Honestly, Patton and [creator] Jordan [Blum] and our writers made my job really easy because the scripts were so fire and so funny and it really was there for me in the words. I think that there are elements of her teenage personality that any of us could relate to: seeking approval, wanting to know who you are, being ambitious, and thinking of the future. Those are all sorts of things that I think we can easily tap into, but it really was there in the writing. She was really clear-cut from the beginning. I could read it, and I was like, I know this girl, I know who she is. And then it was just having fun with it and playing with the levels and finding what she sounds like exactly.

MODOK is as much of a "family show" as it is a comic book/supervillain series. What is your favorite part of the family dynamic on the show?

I love that their dynamic is obviously they care about one another and they love each other through a lot of dysfunction. They live in a different world than most people. They're surrounded by crazy circumstances. They have a really different point of view — they're really okay with everything that MODOK does, and they're proud of him for being a supervillain, which is different. So it's really fun to kind of observe a family like that and see where some of their issues could be very common. And then obviously some of their issues are not, but I feel like it's definitely a family dynamic we haven't necessarily seen before. So it was really fun to dive into that.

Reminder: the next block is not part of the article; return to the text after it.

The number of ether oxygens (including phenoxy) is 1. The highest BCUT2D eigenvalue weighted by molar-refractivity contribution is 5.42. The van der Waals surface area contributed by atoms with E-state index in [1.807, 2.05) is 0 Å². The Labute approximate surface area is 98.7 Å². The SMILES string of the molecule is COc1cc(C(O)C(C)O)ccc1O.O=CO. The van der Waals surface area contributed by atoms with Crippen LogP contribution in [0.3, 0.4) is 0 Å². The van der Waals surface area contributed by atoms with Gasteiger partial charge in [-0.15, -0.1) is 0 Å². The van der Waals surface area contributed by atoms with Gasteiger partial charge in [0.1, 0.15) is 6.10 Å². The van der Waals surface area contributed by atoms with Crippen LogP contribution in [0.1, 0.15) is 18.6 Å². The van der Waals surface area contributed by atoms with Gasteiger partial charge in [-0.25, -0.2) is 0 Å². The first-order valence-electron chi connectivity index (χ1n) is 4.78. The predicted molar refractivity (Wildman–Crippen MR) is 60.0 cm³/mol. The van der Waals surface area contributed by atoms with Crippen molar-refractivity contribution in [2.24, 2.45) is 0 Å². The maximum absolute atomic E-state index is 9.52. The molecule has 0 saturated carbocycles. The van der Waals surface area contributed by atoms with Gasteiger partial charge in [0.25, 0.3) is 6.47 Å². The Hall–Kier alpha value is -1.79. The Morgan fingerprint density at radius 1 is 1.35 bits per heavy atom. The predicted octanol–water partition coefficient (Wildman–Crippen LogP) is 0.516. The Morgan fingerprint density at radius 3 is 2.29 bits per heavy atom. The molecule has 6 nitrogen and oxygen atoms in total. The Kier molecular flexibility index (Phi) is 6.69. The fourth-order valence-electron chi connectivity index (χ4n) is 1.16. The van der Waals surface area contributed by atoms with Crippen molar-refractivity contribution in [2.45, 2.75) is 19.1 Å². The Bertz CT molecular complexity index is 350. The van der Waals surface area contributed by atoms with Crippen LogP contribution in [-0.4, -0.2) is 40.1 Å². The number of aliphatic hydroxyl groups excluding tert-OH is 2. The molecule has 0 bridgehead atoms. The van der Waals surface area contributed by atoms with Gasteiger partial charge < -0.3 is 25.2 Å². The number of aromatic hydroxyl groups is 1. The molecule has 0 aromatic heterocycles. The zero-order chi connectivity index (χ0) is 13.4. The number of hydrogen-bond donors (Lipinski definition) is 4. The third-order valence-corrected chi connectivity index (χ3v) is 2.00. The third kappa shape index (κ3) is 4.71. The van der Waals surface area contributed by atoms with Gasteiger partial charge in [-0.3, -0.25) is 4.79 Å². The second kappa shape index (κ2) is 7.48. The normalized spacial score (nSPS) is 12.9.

Now obviously an animated series films much differently than live action, but I have to assume that part of the appeal of the show to you was working with such an all-star cast. Did you have any particularly funny or memorable moments with Patton or Wendi or any of the other cast members?